Jumping spiders have joined an elite group of animals known to experience a phase of sleep associated with dreaming in humans.
Rapid eye movement (REM) sleep was known only among vertebrates and octopus until biologists led by Daniela Rößler at Germany’s University of Konstanz quite literally peered into the heads of sleeping baby jumping spiders.
Most invertebrates have immovable eyes, making REM sleep tricky to investigate. But jumping spiders can direct their gaze by moving their retinas, which can be seen through the temporarily translucent exoskeletons of spiderlings in the first few days after hatching.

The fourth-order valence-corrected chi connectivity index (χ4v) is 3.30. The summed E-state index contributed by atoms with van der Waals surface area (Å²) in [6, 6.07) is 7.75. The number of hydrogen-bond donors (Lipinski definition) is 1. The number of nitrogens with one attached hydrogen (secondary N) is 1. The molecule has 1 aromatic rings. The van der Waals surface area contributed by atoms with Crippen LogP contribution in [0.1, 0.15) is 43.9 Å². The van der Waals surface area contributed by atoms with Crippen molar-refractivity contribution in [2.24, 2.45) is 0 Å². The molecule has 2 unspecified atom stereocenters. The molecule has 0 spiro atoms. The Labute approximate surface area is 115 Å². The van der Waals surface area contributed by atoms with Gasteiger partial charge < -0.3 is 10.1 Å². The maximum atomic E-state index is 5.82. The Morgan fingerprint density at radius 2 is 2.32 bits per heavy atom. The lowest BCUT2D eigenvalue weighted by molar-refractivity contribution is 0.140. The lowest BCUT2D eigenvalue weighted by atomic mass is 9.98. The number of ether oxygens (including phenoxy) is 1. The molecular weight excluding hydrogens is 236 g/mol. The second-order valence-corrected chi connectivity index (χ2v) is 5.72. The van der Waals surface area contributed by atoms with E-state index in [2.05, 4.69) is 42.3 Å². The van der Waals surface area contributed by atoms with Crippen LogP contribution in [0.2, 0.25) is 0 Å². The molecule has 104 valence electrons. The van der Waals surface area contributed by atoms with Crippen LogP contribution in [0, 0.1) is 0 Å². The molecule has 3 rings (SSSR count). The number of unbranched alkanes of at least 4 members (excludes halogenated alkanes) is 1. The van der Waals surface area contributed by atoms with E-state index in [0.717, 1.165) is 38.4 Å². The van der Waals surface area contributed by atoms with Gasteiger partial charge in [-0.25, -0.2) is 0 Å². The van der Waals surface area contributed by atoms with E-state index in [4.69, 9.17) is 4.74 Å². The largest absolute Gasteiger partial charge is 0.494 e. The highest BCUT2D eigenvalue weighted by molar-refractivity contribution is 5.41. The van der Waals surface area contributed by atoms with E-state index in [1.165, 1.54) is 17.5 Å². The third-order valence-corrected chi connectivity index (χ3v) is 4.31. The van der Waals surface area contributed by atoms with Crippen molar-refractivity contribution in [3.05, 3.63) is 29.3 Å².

The biologists report in Proceedings of the National Academy of Sciences that bursts of eye movement are accompanied by limb activity and muscle twitches, which are also seen in vertebrates. In humans, REM sleep is also associated with dreaming.
Rößler now plans to investigate whether the spiders’ brain activity is heightened during bouts of REM. But she is cautious about this line of thought: “It is an enormous step to be wondering about dreams. I think this is amplified by our human bias and our own experience and imagining that ‘dreaming’ would look or feel the same in other animals. Animals experience the world differently, so a ‘dream’ is likely very different.”
Main image: jumping spider (Evarcha arcuata). © ljphoto7/Getty